The earliest explorers described another strong symbol of Kanak identity: the roof finial, quite literally the “head of the house”, carved with a face and set up at the top of a cabin sometimes over 12 meters/39.3 ft high. Its presence marked the hut—a customary place where sacred rituals, consecrations and prohibitions took place, and where community life was organized—with the seal of taboo and placed daily life under the ancestors’ influence. One of the finials presented, featuring a serene-looking personage wearing a necklace hanging down the torso, has percussion marks. They indicate that it was ritually beaten when the chief died because the objects he owned had to die with him (€25,000/40,000). Just as symbolic is the tale, a sculpture affixed to the doorjambs of the great hut reserved for the proclamations of the tribe. Carved in low relief in houp, a noble tree that grows in high-altitude primary forests, they evoke a deceased person. Under a peaceful face with closed eyes, similar to the oldest depictions, a geometric decoration suggests the bonds holding the corpse in a shroud of matting. (€8,000/10,000). Another sculpture, belonging to a body of work usually called “children in the cradle”, features a dead person lying on a stretcher, who was treated with the same care as a newborn. Nineteen figurines of this type are known in the world, including one at the Musée du quai Branly-Jacques Chirac in Paris, preempted at Fontainebleau in April 2017. Emmanuel Kasarhérou, the museum’s president since 2020 after heading the Tjibaou Cultural Center in Nouméa, will undoubtedly be interested in the objects in this collection.
From Collecting to a Collection
According to the Kanak origin myth, the world was created from a cake of earth similar to a yam cake cooked in a banana leaf. When it was tossed into the Pacific Ocean, it opened up to form an island. The complicity between the sun and the moon gave birth to animals and people. James Cook named this land New Caledonia when he arrived there in 1774. Antoine Bruni d’Entrecasteaux, who set out in search of the explorer La Pérouse, like him dropped anchor at Balade, north of Grande Terre, in 1793. Both navigators had naturalists and painters aboard who observed local customs for the first time. The objets collected were traded with the local population. Illustrated publications featured these explorations, which amazed Westerners and aroused their curiosity.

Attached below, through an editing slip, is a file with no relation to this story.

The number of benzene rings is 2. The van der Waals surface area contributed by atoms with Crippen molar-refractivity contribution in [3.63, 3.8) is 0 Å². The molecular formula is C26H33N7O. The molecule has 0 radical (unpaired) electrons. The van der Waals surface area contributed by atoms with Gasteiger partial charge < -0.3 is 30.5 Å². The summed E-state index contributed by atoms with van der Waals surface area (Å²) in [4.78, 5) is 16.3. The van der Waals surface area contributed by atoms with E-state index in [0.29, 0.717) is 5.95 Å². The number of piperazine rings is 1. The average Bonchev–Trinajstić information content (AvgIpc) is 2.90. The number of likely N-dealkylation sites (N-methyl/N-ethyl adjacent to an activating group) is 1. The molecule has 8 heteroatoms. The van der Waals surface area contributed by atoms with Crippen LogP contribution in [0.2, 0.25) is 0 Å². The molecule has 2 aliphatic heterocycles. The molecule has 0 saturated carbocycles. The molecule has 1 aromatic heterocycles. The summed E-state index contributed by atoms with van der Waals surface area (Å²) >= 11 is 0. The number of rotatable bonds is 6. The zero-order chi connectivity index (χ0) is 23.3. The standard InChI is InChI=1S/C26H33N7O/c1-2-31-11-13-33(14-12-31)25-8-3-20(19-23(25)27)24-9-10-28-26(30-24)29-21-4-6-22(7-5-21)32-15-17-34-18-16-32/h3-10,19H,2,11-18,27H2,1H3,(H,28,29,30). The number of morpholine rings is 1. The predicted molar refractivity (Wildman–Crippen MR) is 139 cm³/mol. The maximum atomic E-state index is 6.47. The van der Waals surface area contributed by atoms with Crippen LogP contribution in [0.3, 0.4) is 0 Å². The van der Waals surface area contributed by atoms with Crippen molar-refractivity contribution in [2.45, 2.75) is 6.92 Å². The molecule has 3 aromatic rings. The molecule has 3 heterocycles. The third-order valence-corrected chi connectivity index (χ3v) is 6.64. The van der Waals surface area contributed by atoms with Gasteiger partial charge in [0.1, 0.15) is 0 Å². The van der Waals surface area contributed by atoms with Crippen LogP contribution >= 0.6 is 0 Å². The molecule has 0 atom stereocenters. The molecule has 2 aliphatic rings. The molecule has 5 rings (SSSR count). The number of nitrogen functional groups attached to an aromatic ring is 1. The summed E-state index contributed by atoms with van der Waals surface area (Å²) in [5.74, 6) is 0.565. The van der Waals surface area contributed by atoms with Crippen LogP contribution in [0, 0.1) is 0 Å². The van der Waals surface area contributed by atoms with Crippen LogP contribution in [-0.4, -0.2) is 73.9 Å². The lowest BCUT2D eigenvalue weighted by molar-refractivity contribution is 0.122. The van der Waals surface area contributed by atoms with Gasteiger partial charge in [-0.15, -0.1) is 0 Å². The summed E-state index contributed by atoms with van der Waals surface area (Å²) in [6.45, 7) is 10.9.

From 1843, missionaries, naval officers, doctors and colonial administrators, whether they settled in New Caledonia or were just passing through, became self-styled explorers. They collected observations, botanical specimens and objects on-site, while in Paris, exotic art dealers such as Émile Heymann sold pieces to artists curious about new forms, and to prehistorians and anthropologists. The late 19th century saw the rise of the human sciences, and with them the creation of around 50 public European ethnographic collections which contained many objects gleaned on voyages sponsored by museums and universities with the blessing of governments. The first books on Kanak ethnology, written by the Swiss naturalist Fritz Sarasin in 1929 and the French pastor Maurice Leenhardt in 1930, are still authoritative. Anxious to save a vanishing material culture, both men undertook a final round of collecting, which they carefully documented. After the Second World War, leading Oceania specialists like Jean Guiart continued and furthered their work. Today, ethnologist Roger Boulay collects pieces scattered around the world. Incidentally, the ones in public institutions feature in the Musée du quai Branly-Jacques Chirac exhibition “Kanak Notebooks, A Voyage through the Inventory of Roger Boulay” through May 16. The museum continues the exploration of New Caledonia’s culture that began with its “Kanak, Art is Speaking” show from October 2013 to January 2014. Mr. Boulay is pursuing his life’s work and is now exploring private collections.